Exubera: So far no evidence available of an additional therapeutic benefit
IQWiG publishes a comparative review of inhaled insulin versus insulin administered subcutaneouslyThere is currently no evidence available that inhaled insulin (Exubera) in diabetes therapy shows advantages over short-acting human insulin or insulin analogues administered subcutaneously. The available studies do not provide evidence that Exubera would improve the quality of life or treatment satisfaction of diabetes patients in Germany. However, they do provide indications of disadvantages of Exubera therapy, for example, an increase in severe hypoglycaemia rates. This is the result of the first Rapid Report produced by the Institute for Quality and Efficiency in Health Care (Institut für Qualität und Wirtschaftlichkeit im Gesundheitswesen, IQWiG) on 4 May 2006, which was commissioned by the Federal Joint Committee on 17 November 2005.
For this Rapid Report, outcomes were selected which enabled the comparison of Exubera versus insulin administered subcutaneously with regard to patient-relevant endpoints. The endpoints assessed included quality of life, treatment satisfaction, glycaemic control (changes in HbA1c values), hypoglycaemia rates, adverse drug effects, and prevention of late complications.
Possible higher risk of severe hypoglycaemia with Exubera therapy
No studies were identified in which inhaled insulin was compared with insulin administered subcutaneously in patients with type 2 diabetes, within an identical therapeutic regime. In the only comparator study identified, the therapeutic regimes investigated were different (intensified versus conventional insulin therapy). In this study, even though the reductions in blood glucose levels were comparable between treatment groups, a tendency towards a higher incidence of severe hypoglycaemia was shown in patients treated with Exubera.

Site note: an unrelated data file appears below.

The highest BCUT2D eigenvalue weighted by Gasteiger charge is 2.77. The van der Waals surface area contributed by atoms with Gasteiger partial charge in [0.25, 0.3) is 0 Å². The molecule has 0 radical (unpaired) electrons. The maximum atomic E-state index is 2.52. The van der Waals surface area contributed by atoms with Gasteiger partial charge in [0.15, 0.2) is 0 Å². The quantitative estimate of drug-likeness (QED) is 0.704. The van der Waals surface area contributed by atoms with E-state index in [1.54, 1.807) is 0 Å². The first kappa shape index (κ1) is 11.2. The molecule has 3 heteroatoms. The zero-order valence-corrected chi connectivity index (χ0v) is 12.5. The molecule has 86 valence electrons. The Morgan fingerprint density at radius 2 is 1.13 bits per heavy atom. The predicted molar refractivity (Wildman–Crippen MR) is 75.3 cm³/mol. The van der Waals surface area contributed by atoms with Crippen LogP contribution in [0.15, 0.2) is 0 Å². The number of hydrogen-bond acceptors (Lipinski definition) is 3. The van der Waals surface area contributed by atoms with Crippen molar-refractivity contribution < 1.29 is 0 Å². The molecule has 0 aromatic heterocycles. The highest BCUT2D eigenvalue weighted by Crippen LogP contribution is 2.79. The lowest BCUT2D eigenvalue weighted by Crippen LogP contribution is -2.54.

According to current knowledge, Exubera is not a safe alternative, either, for patients with type 1 diabetes. IQWiG's comprehensive literature search only identified two studies in which inhaled insulin was compared with insulin administered subcutaneously, within an identical therapeutic regime (intensified insulin therapy). These studies also showed a higher incidence of severe hypoglycaemia in patients treated with Exubera (even though the reductions in blood glucose levels were comparable between treatment groups).
Long-term risks of Exubera therapy unclear
With regard to adverse drug effects, a higher incidence of cough and formation of insulin antibodies was shown with Exubera therapy. On the basis of the data available, it cannot be excluded that long-term Exubera therapy may lead to pulmonary damage. On the contrary: inconsistent study results and the Summary of Product Characteristics provided by the European Medicines Agency (EMEA) in fact indicate a risk potential of Exubera. People who smoke or suffer from pulmonary diseases have so far been excluded from participating in studies on Exubera.
No valid statements on treatment satisfaction and quality of life